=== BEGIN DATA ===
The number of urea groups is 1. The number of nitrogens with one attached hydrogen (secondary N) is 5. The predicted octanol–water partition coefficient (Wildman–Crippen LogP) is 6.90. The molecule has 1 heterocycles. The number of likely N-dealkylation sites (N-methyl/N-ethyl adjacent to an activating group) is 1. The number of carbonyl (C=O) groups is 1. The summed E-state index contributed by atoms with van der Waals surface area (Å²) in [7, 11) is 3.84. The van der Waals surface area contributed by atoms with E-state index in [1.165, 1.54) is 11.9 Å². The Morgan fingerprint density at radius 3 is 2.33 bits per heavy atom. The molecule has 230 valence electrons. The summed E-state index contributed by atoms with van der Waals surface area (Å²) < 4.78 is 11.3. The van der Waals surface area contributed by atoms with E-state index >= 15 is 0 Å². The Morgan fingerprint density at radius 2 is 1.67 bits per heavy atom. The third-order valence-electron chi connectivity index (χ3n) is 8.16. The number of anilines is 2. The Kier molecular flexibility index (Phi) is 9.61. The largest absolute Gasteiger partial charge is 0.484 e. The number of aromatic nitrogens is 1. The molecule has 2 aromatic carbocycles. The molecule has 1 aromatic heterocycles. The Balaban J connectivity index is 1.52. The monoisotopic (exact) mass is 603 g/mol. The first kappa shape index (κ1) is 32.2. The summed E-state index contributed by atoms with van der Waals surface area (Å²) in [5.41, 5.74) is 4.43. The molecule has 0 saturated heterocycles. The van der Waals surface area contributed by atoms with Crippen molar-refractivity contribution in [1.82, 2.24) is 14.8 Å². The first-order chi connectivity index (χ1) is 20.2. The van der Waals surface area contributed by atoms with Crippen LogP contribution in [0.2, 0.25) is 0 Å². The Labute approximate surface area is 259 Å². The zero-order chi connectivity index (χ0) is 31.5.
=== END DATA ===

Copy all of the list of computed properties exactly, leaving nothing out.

The number of urea groups is 1. The number of nitrogens with one attached hydrogen (secondary N) is 5. The predicted octanol–water partition coefficient (Wildman–Crippen LogP) is 6.90. The molecule has 1 heterocycles. The number of likely N-dealkylation sites (N-methyl/N-ethyl adjacent to an activating group) is 1. The number of carbonyl (C=O) groups is 1. The summed E-state index contributed by atoms with van der Waals surface area (Å²) in [7, 11) is 3.84. The van der Waals surface area contributed by atoms with E-state index in [1.165, 1.54) is 11.9 Å². The Morgan fingerprint density at radius 3 is 2.33 bits per heavy atom. The molecule has 230 valence electrons. The summed E-state index contributed by atoms with van der Waals surface area (Å²) < 4.78 is 11.3. The van der Waals surface area contributed by atoms with E-state index >= 15 is 0 Å². The Morgan fingerprint density at radius 2 is 1.67 bits per heavy atom. The third-order valence-electron chi connectivity index (χ3n) is 8.16. The number of anilines is 2. The Kier molecular flexibility index (Phi) is 9.61. The largest absolute Gasteiger partial charge is 0.484 e. The number of aromatic nitrogens is 1. The molecule has 2 aromatic carbocycles. The molecule has 1 aromatic heterocycles. The Balaban J connectivity index is 1.52. The monoisotopic (exact) mass is 603 g/mol. The first kappa shape index (κ1) is 32.2. The summed E-state index contributed by atoms with van der Waals surface area (Å²) in [5.41, 5.74) is 4.43. The molecule has 0 saturated heterocycles. The van der Waals surface area contributed by atoms with Crippen molar-refractivity contribution in [1.82, 2.24) is 14.8 Å². The first-order chi connectivity index (χ1) is 20.2. The van der Waals surface area contributed by atoms with Crippen LogP contribution in [0.2, 0.25) is 0 Å². The Labute approximate surface area is 259 Å². The zero-order chi connectivity index (χ0) is 31.5.